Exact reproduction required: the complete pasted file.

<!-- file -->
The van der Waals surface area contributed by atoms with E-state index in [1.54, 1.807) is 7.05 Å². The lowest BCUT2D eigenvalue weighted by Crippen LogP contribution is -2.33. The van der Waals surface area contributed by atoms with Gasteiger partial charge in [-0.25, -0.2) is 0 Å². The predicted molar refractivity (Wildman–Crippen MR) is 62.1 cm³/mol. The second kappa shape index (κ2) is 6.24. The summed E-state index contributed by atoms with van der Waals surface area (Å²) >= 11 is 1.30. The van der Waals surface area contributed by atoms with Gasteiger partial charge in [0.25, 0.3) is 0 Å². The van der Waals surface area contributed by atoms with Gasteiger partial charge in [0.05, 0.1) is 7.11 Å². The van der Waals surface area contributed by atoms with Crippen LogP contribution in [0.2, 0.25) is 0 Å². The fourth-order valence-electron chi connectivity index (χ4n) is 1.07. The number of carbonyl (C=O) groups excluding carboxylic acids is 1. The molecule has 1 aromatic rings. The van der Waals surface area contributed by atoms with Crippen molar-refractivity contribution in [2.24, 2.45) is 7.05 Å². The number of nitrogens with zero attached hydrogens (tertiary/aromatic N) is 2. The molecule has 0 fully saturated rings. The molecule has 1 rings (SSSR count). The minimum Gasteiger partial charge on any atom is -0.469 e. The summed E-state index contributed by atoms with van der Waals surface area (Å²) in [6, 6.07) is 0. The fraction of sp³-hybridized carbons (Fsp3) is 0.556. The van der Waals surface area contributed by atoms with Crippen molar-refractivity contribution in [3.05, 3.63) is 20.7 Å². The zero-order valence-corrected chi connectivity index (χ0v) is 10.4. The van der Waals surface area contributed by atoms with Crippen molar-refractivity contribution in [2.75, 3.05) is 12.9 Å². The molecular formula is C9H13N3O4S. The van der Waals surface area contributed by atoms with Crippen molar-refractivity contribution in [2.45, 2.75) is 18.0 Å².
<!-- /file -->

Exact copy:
The van der Waals surface area contributed by atoms with E-state index in [1.54, 1.807) is 7.05 Å². The lowest BCUT2D eigenvalue weighted by Crippen LogP contribution is -2.33. The van der Waals surface area contributed by atoms with Gasteiger partial charge in [-0.25, -0.2) is 0 Å². The predicted molar refractivity (Wildman–Crippen MR) is 62.1 cm³/mol. The second kappa shape index (κ2) is 6.24. The summed E-state index contributed by atoms with van der Waals surface area (Å²) >= 11 is 1.30. The van der Waals surface area contributed by atoms with Gasteiger partial charge in [0.25, 0.3) is 0 Å². The van der Waals surface area contributed by atoms with Gasteiger partial charge in [0.05, 0.1) is 7.11 Å². The van der Waals surface area contributed by atoms with Crippen LogP contribution in [0.2, 0.25) is 0 Å². The fourth-order valence-electron chi connectivity index (χ4n) is 1.07. The number of carbonyl (C=O) groups excluding carboxylic acids is 1. The molecule has 1 aromatic rings. The van der Waals surface area contributed by atoms with Crippen molar-refractivity contribution in [2.24, 2.45) is 7.05 Å². The number of nitrogens with zero attached hydrogens (tertiary/aromatic N) is 2. The molecule has 0 fully saturated rings. The molecule has 1 rings (SSSR count). The minimum Gasteiger partial charge on any atom is -0.469 e. The summed E-state index contributed by atoms with van der Waals surface area (Å²) in [6, 6.07) is 0. The fraction of sp³-hybridized carbons (Fsp3) is 0.556. The van der Waals surface area contributed by atoms with Crippen molar-refractivity contribution in [3.05, 3.63) is 20.7 Å². The zero-order valence-corrected chi connectivity index (χ0v) is 10.4. The van der Waals surface area contributed by atoms with Crippen molar-refractivity contribution in [2.75, 3.05) is 12.9 Å². The molecular formula is C9H13N3O4S. The van der Waals surface area contributed by atoms with Crippen molar-refractivity contribution in [2.45, 2.75) is 18.0 Å².